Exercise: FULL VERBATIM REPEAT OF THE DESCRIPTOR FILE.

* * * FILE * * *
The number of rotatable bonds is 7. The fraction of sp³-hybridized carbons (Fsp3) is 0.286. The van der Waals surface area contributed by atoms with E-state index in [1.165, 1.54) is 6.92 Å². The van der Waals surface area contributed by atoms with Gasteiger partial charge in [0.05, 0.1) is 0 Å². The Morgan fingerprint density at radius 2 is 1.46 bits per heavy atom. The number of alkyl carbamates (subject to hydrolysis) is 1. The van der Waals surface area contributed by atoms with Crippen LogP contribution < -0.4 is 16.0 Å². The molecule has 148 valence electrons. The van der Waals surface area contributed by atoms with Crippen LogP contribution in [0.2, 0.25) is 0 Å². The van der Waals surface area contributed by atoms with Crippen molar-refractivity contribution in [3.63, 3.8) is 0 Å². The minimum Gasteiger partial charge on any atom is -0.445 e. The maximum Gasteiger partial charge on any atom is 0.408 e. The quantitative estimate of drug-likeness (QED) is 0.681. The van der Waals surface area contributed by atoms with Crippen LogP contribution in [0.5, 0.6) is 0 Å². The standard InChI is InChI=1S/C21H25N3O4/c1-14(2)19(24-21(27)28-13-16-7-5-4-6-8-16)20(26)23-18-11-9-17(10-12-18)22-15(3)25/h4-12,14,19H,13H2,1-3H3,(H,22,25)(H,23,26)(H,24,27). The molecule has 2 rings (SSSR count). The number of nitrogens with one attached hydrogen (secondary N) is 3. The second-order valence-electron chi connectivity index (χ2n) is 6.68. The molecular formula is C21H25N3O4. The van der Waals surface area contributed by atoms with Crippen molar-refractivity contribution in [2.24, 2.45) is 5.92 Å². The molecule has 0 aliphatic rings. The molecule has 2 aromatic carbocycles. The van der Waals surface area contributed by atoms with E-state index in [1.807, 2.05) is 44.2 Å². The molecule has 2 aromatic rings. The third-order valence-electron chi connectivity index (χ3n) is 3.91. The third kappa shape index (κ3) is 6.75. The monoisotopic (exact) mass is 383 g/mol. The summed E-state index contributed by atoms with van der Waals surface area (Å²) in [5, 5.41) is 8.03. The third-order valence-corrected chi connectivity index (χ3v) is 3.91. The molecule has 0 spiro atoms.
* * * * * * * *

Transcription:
The number of rotatable bonds is 7. The fraction of sp³-hybridized carbons (Fsp3) is 0.286. The van der Waals surface area contributed by atoms with E-state index in [1.165, 1.54) is 6.92 Å². The van der Waals surface area contributed by atoms with Gasteiger partial charge in [0.05, 0.1) is 0 Å². The Morgan fingerprint density at radius 2 is 1.46 bits per heavy atom. The number of alkyl carbamates (subject to hydrolysis) is 1. The van der Waals surface area contributed by atoms with Crippen LogP contribution < -0.4 is 16.0 Å². The molecule has 148 valence electrons. The van der Waals surface area contributed by atoms with Crippen LogP contribution in [0.2, 0.25) is 0 Å². The van der Waals surface area contributed by atoms with Crippen molar-refractivity contribution in [3.63, 3.8) is 0 Å². The minimum Gasteiger partial charge on any atom is -0.445 e. The maximum Gasteiger partial charge on any atom is 0.408 e. The quantitative estimate of drug-likeness (QED) is 0.681. The van der Waals surface area contributed by atoms with Crippen LogP contribution in [0.5, 0.6) is 0 Å². The standard InChI is InChI=1S/C21H25N3O4/c1-14(2)19(24-21(27)28-13-16-7-5-4-6-8-16)20(26)23-18-11-9-17(10-12-18)22-15(3)25/h4-12,14,19H,13H2,1-3H3,(H,22,25)(H,23,26)(H,24,27). The molecule has 2 rings (SSSR count). The number of nitrogens with one attached hydrogen (secondary N) is 3. The second-order valence-electron chi connectivity index (χ2n) is 6.68. The molecular formula is C21H25N3O4. The van der Waals surface area contributed by atoms with Crippen molar-refractivity contribution in [2.24, 2.45) is 5.92 Å². The molecule has 0 aliphatic rings. The molecule has 2 aromatic carbocycles. The van der Waals surface area contributed by atoms with E-state index in [1.807, 2.05) is 44.2 Å². The molecule has 2 aromatic rings. The third-order valence-electron chi connectivity index (χ3n) is 3.91. The third kappa shape index (κ3) is 6.75. The monoisotopic (exact) mass is 383 g/mol. The summed E-state index contributed by atoms with van der Waals surface area (Å²) in [5, 5.41) is 8.03. The third-order valence-corrected chi connectivity index (χ3v) is 3.91. The molecule has 0 spiro atoms.